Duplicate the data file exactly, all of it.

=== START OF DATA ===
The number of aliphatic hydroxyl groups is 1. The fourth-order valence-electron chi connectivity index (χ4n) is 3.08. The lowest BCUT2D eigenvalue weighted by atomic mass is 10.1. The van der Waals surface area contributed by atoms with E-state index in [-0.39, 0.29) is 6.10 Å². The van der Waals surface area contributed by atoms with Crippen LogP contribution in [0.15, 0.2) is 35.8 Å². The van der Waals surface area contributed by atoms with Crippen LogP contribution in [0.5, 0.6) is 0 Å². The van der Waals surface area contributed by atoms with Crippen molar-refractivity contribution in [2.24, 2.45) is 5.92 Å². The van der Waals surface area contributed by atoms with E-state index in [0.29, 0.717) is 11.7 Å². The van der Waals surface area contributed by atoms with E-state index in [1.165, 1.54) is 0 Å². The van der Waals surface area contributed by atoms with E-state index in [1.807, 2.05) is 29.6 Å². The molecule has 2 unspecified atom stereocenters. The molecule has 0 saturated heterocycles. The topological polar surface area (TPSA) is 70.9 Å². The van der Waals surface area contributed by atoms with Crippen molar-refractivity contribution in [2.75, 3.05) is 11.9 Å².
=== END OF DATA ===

The number of aliphatic hydroxyl groups is 1. The fourth-order valence-electron chi connectivity index (χ4n) is 3.08. The lowest BCUT2D eigenvalue weighted by atomic mass is 10.1. The van der Waals surface area contributed by atoms with E-state index in [-0.39, 0.29) is 6.10 Å². The van der Waals surface area contributed by atoms with Crippen LogP contribution in [0.15, 0.2) is 35.8 Å². The van der Waals surface area contributed by atoms with Crippen LogP contribution in [0.5, 0.6) is 0 Å². The van der Waals surface area contributed by atoms with Crippen molar-refractivity contribution in [2.24, 2.45) is 5.92 Å². The van der Waals surface area contributed by atoms with E-state index in [0.29, 0.717) is 11.7 Å². The van der Waals surface area contributed by atoms with E-state index in [1.165, 1.54) is 0 Å². The van der Waals surface area contributed by atoms with E-state index in [1.807, 2.05) is 29.6 Å². The molecule has 2 unspecified atom stereocenters. The molecule has 0 saturated heterocycles. The topological polar surface area (TPSA) is 70.9 Å². The van der Waals surface area contributed by atoms with Crippen molar-refractivity contribution in [2.75, 3.05) is 11.9 Å².